What happens to that male "advantage" in sexual life expectancy when this difference is taken into account? The one those headlines trumpeted?

It disappears. Partnered men and women can expect roughly the same average number of sexually active years, both at age 30 and at age 55 (the ages for which the study applied the calculations). Older women, too, might go out with a smile on their lips if they were all provided with suitable partners. 

Or might they not? After all, the study does establish that about half of sexually active older women report that the quality of their (partnered) sex life is not good. One half! But wait a little: Almost a third of older sexually active men report the same thing. Thus, while there is a clear gender difference in reported satisfaction with partnered sex, it is not one where all older men have a good time and all older women do not.

Could this quality difference have anything to do with the introduction of Viagra and other treatments for erectile dysfunction? Better still, could Viagra-and-friends, first introduced in 1998, explain why the two data sets the study used produced different results on older mens' interest in sex? "Significantly more men aged 57-64 in the later life cohort reported an interest in sex than men of the same age surveyed 10 years earlier" says the study. In contrast, the reported sexual interest of women did not change much between the cohorts.

This casts further doubt on the essentialist theory that the quality of one's sex life matches the presumed life cycle of one's fertility. If the greater sexual interest of older men is purely evolutionary, it should not change in a mere decade. But change it did, and at the same time as drugs allowing penetrative sex for many more men entered the marketplace. Coincidence?

There is no Viagra for those older women who experience problems with penetrative sex. Even estrogen replacement therapy -- which can help with such problems as vaginal dryness --has now been found to have health risks and is no longer recommended as a long-term strategy.

What is a woman going to say about her interest in partnered sex if the sex itself is uncomfortable, never mind how high her libido might otherwise be? Practical problems with sexual intercourse are likely to decrease expressed desire in both sexes, but only men currently have good medical solutions to some of them. Add that consideration to the greater probability that older heterosexual women either no longer have sexual partners or have partners too ill for sex and the essentialist explanation looks even less essential.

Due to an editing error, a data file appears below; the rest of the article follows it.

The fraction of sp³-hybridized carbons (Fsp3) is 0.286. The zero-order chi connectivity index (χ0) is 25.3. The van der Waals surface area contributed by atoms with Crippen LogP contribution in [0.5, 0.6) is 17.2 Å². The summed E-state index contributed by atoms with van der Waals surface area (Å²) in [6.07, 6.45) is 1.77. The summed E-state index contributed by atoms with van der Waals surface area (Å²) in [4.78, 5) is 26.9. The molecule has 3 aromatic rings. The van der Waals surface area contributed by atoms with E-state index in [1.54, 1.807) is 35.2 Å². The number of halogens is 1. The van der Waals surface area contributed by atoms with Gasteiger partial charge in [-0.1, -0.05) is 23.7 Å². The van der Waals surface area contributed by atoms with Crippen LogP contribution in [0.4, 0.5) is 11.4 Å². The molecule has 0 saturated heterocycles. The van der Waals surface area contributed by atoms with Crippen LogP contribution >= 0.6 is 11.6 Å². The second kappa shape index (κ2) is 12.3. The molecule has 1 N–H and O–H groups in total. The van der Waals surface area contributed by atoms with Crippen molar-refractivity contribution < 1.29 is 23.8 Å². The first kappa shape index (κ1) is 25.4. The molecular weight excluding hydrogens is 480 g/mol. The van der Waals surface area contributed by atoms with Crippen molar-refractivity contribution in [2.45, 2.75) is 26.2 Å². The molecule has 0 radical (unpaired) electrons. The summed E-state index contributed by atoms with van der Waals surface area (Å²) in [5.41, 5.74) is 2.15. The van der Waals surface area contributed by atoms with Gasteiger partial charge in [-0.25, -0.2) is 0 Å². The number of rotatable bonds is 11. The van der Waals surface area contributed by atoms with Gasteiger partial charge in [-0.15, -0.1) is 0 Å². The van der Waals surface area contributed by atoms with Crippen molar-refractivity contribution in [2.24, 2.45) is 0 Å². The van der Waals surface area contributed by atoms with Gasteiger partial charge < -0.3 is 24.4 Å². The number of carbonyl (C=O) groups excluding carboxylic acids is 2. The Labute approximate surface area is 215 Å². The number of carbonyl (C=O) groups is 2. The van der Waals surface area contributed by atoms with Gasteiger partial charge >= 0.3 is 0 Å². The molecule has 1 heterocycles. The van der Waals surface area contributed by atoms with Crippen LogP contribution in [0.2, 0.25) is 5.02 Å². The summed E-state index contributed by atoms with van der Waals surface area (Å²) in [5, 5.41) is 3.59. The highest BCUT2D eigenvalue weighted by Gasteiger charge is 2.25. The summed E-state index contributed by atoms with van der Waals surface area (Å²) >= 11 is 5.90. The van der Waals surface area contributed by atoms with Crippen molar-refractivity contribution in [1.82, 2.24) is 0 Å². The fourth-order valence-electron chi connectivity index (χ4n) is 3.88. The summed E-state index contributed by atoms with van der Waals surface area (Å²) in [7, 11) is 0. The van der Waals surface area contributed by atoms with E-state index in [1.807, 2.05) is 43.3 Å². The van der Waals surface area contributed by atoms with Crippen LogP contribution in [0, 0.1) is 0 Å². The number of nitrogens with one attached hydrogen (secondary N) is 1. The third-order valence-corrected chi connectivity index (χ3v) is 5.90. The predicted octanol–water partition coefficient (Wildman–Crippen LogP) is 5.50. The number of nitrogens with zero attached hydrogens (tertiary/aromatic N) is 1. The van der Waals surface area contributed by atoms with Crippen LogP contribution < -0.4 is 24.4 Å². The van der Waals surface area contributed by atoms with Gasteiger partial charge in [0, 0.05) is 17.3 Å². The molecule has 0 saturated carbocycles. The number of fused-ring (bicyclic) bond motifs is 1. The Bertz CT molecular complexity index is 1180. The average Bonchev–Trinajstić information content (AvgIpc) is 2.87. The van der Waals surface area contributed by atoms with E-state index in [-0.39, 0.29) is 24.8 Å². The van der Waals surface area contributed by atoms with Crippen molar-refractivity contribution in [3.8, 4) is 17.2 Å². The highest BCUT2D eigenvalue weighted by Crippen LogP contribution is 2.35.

Finally, there's the question of getting honest answers about sex and the related question concerning gender differences in what the respondents might believe is expected from them. Women in the oldest cohort in the study may have been brought up in a world where a lady just did not talk about sex. And men are taught from adolescence that sexual prowess is the ultimate measure of their masculinity.

If you doubt the possibility of prevarication among these survey respondents, you need only look at the adding-up problem in surveys that inquire about the number of sexual partners a person has had. Typically, heterosexual men report more sexual partners than heterosexual women within the same community. Absent a few very busy women or frequent male trips outside the area, this result is incompatible with all survey respondents telling the truth.

All these are good reasons to slow down before we attribute the age-related findings of this study to nothing but eternal differences between the libidos of men and women.

The primary focus of the University of Chicago study is the positive correlation between good health and being sexually active; not which gender gets the better sex life. Who knows, with better health at older ages, the invention of a truly efficient female equivalent for Viagra, and the erosion of taboos against older women finding younger partners, all those who wish might one day be able to continue partnered sex until they, indeed, die with a smile on their lips.

J. Goodrich is an economist. Her writing has been published in The American Prospect, Ms. magazine and on various political Web sites. She blogs at Echidne of the Snakes.